He’s tested and certified entire production facilities mostly in the Semi-conductor or pharmaceutical industries, has performed HEPA filter leak testing, Laboratory Fume hood testing, Laminar flow device and Biological Safety Cabinet testing and certification.

Jason is here to help with all your indoor environmental quality needs. He’ll work with you to identify the problem and provide the proper remediation resources.

Services we offer:

  • Global Harmonization Establishment and Maintenance
  • Odor Investigations
  • Comprehensive Indoor Air Quality Assessments
  • Testing for TVOCs, PCBs, formaldehyde, benzene, toluene, dichloroethene (ethylidene chloride), carbon tetrachloride, asphalt fumes, ammonia, ethanol, nicotine, new rug odor, total petroleum hydrocarbons, silica, endotoxins, mycotoxins, PCR – ERMI, bacteria, and so much more.
  • Dust Sampling
  • Drinking Water Analysis
  • Testing for Sick Building Syndrome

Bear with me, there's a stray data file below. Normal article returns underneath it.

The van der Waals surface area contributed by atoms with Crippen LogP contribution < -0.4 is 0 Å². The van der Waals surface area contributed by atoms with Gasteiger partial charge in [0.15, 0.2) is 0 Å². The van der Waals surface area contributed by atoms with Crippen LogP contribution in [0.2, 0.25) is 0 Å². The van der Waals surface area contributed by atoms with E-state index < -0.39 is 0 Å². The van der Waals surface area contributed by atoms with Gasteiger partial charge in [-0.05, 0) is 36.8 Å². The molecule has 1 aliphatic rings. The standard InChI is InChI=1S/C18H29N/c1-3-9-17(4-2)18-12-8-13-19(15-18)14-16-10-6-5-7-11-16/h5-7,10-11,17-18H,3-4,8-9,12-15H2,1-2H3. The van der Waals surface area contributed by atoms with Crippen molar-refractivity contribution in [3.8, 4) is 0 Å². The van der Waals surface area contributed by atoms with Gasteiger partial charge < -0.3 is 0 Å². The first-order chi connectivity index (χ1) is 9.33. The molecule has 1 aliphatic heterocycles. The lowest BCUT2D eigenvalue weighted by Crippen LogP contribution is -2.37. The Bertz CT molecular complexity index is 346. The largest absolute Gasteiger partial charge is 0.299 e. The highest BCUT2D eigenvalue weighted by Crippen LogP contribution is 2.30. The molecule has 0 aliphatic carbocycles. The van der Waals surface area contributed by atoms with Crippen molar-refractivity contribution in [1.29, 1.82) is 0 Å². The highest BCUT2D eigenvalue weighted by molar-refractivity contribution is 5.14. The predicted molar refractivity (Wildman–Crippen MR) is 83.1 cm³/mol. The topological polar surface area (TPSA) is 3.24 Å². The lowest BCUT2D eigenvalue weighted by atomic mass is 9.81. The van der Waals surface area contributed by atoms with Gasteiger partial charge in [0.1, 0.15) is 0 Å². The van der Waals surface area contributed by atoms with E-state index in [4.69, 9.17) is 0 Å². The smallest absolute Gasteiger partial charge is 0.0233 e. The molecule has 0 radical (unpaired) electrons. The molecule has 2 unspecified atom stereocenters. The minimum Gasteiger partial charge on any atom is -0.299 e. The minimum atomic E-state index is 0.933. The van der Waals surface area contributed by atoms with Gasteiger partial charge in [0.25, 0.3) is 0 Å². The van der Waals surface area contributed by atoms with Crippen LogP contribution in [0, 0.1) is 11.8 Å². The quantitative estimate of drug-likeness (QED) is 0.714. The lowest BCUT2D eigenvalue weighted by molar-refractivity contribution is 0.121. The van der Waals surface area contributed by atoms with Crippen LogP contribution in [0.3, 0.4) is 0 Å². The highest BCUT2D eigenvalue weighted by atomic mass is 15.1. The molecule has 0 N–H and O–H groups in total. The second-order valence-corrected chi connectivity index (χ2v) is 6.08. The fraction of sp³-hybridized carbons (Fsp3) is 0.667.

• HVAC Cleanliness Inspections
  • Preventative Maintenance Programs

Indoor Air Quality Includes the Outdoors

By | HVAC, Indoor Air Quality | No Comments

No one thinks about this certain source of indoor air pollutants because it is the exact opposite of the indoors.

The Outdoors!

If the outdoor air around your home or building isn’t healthy, your indoor air will be affected. If your HVAC outdoor intake is pulling in air near a cooling tower, generator, plumbing vents, garbage etc.…that air is going to be filled with contaminants which is now freely flowing through your house. Even a loading dock upwind can contaminate the air your outdoor intake pulls from.

ASHRAE (American Society of Heating, Refrigerating and Air-Conditioning Engineers) has a standard to use when putting in HVAC systems. The standard recommends 25 feet between the intake and a cooling tower and a minimum of 15 feet to the nearest dumpster.

So, make sure the outdoor air is clean to help you control the indoor air.